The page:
Warhammer is a game about little plastic Orcs fighting little plastic Dwarfs, but let's be honest: for some people, it's mostly a game of lovingly painting and customizing little plastic Orcs and little plastic Dwarfs, then putting them back on the shelf. It's only fitting that Total War: Warhammer would have a thriving mod scene months after release, with hundreds of mods out there for customizing units in true tabletop fashion. Of course, there are also mods for tweaking the rules of war and telling Chaos to hold its damn horses for a minute so you can get ready for the End Times.
The point is, there are a ton of great Total War: Warhammer mods, and we've updated our guide with the best of them. The following are available via and new mods are being uploaded there all the time, so keep an eye out.
In the Total War: Warhammer mod manager you'll see some mods have an exclamation mark signifying that they're “out-of-date”. This means they haven't been updated since the game's most recent expansion but doesn't necessarily indicate a conflict. Have a look at the comments on the Steam Workshop to see if these mods still work, then check the “enable out-of-date mods” box to continue using them. The main actual conflicts occur between mods that alter starting positions in the campaign or add new factions. Bigger overhauls also cause a lot of conflicts, but Total War: Warhammer is easy to tweak with a personalized selection of individual mods like the following.
Closer to Tabletop
If you want some extra units that fit the official Warhammer background, Closer To Tabletop adds several. It includes Dwarf Dragon Slayers, Reiksguard footsoldiers, and the Imperial Flagellants. Remember those guys from the movie Jabberwocky who were really into whipping themselves? Now you can field units of them. It also tweaks a few rules relating to units, such as giving Steam Tanks magic resistance and increasing the morale bonus enjoyed by Stubborn troops.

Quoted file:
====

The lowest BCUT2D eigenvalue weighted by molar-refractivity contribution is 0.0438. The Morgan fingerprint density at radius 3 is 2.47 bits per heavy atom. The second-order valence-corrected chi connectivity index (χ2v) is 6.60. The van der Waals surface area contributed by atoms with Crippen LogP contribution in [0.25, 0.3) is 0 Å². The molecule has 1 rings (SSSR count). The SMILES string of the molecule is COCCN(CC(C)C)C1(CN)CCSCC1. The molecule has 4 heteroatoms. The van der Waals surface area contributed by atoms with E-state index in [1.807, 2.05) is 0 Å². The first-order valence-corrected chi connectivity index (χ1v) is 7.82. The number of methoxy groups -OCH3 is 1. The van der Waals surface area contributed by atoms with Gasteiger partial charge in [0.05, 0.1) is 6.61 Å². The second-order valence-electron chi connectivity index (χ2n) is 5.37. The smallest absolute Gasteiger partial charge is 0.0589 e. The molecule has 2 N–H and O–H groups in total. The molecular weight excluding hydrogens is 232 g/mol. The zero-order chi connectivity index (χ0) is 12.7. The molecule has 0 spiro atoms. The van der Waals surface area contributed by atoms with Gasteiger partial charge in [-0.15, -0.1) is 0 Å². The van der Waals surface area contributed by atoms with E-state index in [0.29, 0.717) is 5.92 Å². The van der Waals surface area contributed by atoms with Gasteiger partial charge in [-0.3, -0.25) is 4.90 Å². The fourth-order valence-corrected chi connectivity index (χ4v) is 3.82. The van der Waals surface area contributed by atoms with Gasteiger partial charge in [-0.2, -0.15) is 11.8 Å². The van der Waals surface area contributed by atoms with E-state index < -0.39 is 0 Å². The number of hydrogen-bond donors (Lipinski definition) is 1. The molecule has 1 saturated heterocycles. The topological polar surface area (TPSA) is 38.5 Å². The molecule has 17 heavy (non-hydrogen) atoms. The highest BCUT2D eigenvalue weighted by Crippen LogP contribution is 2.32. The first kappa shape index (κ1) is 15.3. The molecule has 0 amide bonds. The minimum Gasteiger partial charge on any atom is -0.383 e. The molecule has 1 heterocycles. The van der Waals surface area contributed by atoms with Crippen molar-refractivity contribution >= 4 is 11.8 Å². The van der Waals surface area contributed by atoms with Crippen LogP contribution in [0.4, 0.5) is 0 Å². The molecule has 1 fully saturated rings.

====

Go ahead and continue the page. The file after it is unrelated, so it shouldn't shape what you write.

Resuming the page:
Modular Factions - Unlocker
If you're curious about the Old World's smaller states like the French vampires of Mousillon or the Renaissance Italians of the Tilean City States, this makes them playable in the grand campaign. See how things look from the NPCs' side, complete with their own tech trees and legendary leaders. Modder Lokerian has also cooked up complimentary mods like the and which add new units, buildings, items, and so on to make these factions as flavorful as the main ones.
The Southern Realms
Another mod that's compatible with Modular Factions is The Southern Realms, which significantly expands the Border Princes, Estalia, and Tilea, rounding out their armies with units like Border Rangers and Sartosan Pirates as well as new Heroes. Normally these factions seem like reskinned versions of the Empire, but once modded they feel unique.
In tabletop Warhammer the Orcs and Goblins have a diverse roster full of weird creatures like tiny Snotlings and the bouncy Squigs, which are basically space hoppers with fangs. Southern Hordes rounds out the Greenskins with units like these as well as Stone Trolls, Spider Swarms, Savage Giants and more. It's such a significant addition it's likely to crash your campaign but it works fine in custom battles.